Today, the state flag of Massachusetts is identical on both sides and depicts the blue and gold Commonwealth of Massachusetts coat of arms set against a field of white. History, though, finds that the state flag used to have two different sides, with one side bearing a coat of arms and the other depicting a green pine tree, which was a symbol of the importance of wood to the settlers of Massachusetts. The state flag of Massachusetts showcased this pine tree from 6 March 1915 until 1 November 1971, when the new look of the flag officially went into effect. Though the newer flag became effective in November, it had actually been approved earlier that year on 3 June 1971.
The flag's coat of arms has a color scheme of blue, gold and white, and includes the image of a gold-colored Native American within a shield colored blue. The different elements of the coat of arms on the State flag of Massachusetts each has a meaning that represents the state. The blue shield symbolizes the Blue Hills of two towns in the state, Canton and Milton. The Native American carries a large bow held with his right hand and an arrow in his left; the arrow as its tip is pointed down to signify that he comes in peace.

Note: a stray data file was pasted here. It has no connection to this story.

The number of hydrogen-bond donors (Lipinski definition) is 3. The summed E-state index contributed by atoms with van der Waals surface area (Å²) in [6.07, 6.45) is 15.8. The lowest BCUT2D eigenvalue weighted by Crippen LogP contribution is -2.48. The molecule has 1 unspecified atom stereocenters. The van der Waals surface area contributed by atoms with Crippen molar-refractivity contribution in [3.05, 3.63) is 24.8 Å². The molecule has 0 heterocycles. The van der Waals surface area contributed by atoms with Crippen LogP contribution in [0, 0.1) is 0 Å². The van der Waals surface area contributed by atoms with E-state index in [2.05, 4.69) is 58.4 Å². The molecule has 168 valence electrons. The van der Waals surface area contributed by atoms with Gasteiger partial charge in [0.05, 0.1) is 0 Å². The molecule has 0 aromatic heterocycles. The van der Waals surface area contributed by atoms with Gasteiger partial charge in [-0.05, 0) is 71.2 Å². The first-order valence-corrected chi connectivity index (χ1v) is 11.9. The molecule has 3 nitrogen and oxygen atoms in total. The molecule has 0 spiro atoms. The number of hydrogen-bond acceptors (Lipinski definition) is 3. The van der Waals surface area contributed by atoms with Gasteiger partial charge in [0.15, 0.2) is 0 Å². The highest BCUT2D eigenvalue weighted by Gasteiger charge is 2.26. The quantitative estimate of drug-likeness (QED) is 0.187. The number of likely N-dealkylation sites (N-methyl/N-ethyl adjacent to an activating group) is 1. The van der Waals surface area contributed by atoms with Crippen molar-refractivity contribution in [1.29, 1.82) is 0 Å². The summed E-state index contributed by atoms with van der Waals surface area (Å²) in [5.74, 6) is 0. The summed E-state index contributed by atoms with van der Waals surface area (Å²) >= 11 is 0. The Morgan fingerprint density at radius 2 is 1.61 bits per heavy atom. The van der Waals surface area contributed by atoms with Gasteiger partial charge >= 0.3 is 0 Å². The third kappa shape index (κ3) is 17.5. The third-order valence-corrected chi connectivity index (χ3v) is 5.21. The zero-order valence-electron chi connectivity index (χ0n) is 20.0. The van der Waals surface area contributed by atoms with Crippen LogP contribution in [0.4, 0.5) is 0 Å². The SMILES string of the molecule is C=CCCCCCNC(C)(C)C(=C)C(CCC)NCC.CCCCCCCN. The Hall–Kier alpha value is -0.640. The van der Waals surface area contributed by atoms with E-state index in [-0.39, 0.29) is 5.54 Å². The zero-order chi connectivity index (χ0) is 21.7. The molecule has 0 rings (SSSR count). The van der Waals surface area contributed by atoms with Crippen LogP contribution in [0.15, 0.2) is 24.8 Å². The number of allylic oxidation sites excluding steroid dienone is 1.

Also within the shield is a white, five-pointed star. The star, which is white on the state flag of Massachusetts, but silver on the state seal, represents the state being one of the first 13 colonies; in fact, Massachusetts was the sixth. The crest that arcs higher up than the shield is an image of a right arm extending from a blue and gold wreath. The gold-colored arm holds a broadsword made of gold.
A blue ribbon surrounds the sides and bottom of the shield, on which the Commonwealth's motto is written in gold lettering: "Ense petit placidam sub libertate quietem." The sword on the crest supports the motto on the ribbon, which translates into "By the sword we seek peace, but peace only under liberty." This motto, which was written in 1659 by English politician Algernon Sydney, was adopted in 1775.